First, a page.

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The Student News Site of Gretna East High School

The Wingspan

The Student News Site of Gretna East High School

The Wingspan

‘Five Nights at Freddy’s’ movie, a mix of thrills and disappointment

Nine years ago, the very first “Five Nights at Freddy’s” video game was published by a small game developer named Scott Cawthon. At first, the game told the story of a lonely night shift employee at an abandoned pizzeria which then evolved into several different story lines. As the lore expanded, the game grew in popularity and formed a horror-loving fandom. On Oct. 27, fans of the ever-growing franchise welcomed the “Five Nights at Freddy’s” movie to theaters.
As a fan of the games, the movie was disappointing due to its lack of connection to the originals.

The movie tells the story of Mike Schmidt, played by Josh Hutcherson, working as a security guard at the abandoned Freddy Fazbear’s pizzeria. Taking his sister Abby along for the journey, Mike uncovers the twisted past of Freddy Fazbear’s and even the Schmidt’s family history.

One of the biggest letdowns was that the storyline didn’t follow the story of the video games. It’s understandable that the movie franchise wants to take a different approach than the video games, but some major plot points from the games, such as character relationships, were changed in the movie. Changing this changed the whole feel of the franchise, making it not feel like the “Five Nights at Freddy’s” fans know and love.

Additionally, new characters like Abby Schmidt, played by Piper Rubio, didn’t bring anything new to the table. While certain scenes with Abby were extremely entertaining for her bravery, especially during the climax of the movie, other scenes were unsatisfying and confusing. Her overall presence in the movie left more questions about the storyline than answers.

On the horror side, this movie didn’t quite bring the fear aspect that fans are expecting. Rated PG-13, the movie is limited in the types of language, gore and effects that it has. Much like actual gameplay, the movie uses an abundance of jumpscares to scare the audience effectively. The jumpscares were predictable and without a suspenseful mood to keep heart rates high, the frights do not catch many people off guard. Although this movie, according to producer Jason Blum, was curated for the pre-existing fanbase, it would have been nice if horror fans could get a thrill watching the film.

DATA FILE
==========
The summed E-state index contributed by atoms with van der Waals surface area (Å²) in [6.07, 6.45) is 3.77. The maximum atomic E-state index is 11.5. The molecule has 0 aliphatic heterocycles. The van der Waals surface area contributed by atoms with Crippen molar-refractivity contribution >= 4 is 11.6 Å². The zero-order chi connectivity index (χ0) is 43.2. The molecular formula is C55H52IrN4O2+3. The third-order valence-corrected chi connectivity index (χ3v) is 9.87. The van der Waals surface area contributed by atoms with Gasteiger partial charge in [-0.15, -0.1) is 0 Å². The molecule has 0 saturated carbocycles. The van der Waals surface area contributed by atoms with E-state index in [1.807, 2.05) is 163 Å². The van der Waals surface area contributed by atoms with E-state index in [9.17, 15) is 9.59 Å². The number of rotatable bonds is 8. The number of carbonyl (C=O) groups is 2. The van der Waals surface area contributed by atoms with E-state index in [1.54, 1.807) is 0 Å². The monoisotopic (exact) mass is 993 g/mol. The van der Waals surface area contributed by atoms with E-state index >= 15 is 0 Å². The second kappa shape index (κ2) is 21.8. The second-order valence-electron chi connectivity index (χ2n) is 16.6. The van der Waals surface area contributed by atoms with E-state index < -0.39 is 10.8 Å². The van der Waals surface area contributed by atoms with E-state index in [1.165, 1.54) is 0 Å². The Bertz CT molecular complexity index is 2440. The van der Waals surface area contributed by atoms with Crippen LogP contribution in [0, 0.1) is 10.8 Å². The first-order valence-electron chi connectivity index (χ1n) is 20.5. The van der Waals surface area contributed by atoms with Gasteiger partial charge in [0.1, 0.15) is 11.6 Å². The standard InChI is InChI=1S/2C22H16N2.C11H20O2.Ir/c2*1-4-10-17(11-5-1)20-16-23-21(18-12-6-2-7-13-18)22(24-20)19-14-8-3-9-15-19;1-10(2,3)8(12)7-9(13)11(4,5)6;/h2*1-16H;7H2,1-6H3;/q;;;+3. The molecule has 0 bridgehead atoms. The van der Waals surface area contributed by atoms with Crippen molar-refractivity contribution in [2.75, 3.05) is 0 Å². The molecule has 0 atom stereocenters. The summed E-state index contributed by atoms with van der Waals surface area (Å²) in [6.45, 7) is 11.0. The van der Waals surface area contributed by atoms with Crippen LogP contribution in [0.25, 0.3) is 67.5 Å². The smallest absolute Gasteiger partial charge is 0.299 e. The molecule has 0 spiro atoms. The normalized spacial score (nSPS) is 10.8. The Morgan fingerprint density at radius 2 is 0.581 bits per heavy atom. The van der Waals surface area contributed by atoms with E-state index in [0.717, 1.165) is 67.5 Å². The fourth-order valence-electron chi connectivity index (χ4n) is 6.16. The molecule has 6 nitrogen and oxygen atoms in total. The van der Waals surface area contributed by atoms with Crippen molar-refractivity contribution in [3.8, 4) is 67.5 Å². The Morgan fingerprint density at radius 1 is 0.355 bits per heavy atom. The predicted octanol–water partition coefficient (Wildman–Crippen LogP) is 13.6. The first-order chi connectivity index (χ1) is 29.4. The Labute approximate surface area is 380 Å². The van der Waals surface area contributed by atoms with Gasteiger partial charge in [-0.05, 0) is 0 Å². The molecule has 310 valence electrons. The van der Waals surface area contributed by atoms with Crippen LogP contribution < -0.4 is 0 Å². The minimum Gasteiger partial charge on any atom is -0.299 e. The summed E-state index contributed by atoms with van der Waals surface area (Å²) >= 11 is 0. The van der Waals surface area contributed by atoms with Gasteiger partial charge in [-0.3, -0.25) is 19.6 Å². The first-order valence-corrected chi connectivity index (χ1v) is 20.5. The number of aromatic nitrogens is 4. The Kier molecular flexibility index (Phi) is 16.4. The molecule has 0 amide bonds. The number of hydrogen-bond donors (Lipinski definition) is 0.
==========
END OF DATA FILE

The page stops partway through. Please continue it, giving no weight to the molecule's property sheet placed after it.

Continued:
Fans of the game are familiar with the bite of ‘87, which has a reference in the movie. A character is bitten in half by one of the animatronics, but the only part visible to the audience is a shadow of the bite happening. Little gore is present in the movie, with the exception of fake blood use. While gore does not need to be present to make a horror movie good, but again, the lack of suspense throughout the film does not create the horrific mood expected of a “Five Nights at Freddy’s” film.

On a positive note, including some of the YouTubers who helped build the “Five Nights at Freddy’s” fanbase into what it is today, was a pleasant addition. The inclusion of MatPat and CoryxKenshin was a thoughtful nod to the fans of the original video games.
Additionally, the overall mood of the movie did meet expectations. The creators did an amazing job of replicating the feeling of the pizzeria from the video games. Watching the pizzeria’s mood change from being cheerful and adorable when the restaurant was open, to being frightening and twisted when it was closed down was incredible.

And while the movie wasn’t as scary as it should have been, the creators excelled with the computer-generated imagery (CGI) and costuming. Foxy was fully animatronic and required special effects, which did not go unnoticed. The other animatronics’ costumes were an intricate, brilliant mix of creativity combining a terrifyingly realistic aesthetic while staying true to the cartoony feel of the game. The animatronics’ eyes glowed red when angry, and their eerie ability to change locations without being detected by the characters created the same feel that game players are used to.

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While some parts were incredible, in the end, the movie left fans wanting more. This was a missed opportunity for the movie to emulate the original video games and really please the fandom. With a more mature rating and following more closely to the lore, it could’ve made for the ideal “Five Nights at Freddy’s” movie. As a stand-alone horror film, it could tell a strong story with a bit scarier effects, but as a movie intended to depict a well-known game franchise, it doesn’t bring that world to life.

“Five Nights at Freddy’s” is currently playing in theaters and is available on Peacock with a subscription.

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About the Contributors
Leena Macklin
Leena Macklin, Reporter
As a first-year on staff, sophomore Leena Macklin is excited. While working her way up to the top, she earns her role on the Wingspan’s staff as a reporter. Journalism is new to her, and by preparing for this year she attended Journalism Camp at the University Of Lincoln. Outside of our newsroom, she does lots of acting and cross country in her free time. Macklin has many people she looks up to, but her journalistic inspiration is Wingspan Editor-in-Chief, Madeline Petrick, who got her to commit to Journalism.
Brayden Hansen
Brayden Hansen, Editor
Brayden Hansen is a sophomore at GEHS and is in his first year in journalism with the Wingspan. He serves as the Opinion & Editorials editor. Outside of school, his passions are reading, spending time with friends, listening to music and gaming. He was born in Kansas City, Kansas, but moved to Nebraska at a young age. Brayden’s favorite type of story to write is opinions due to it's impact.
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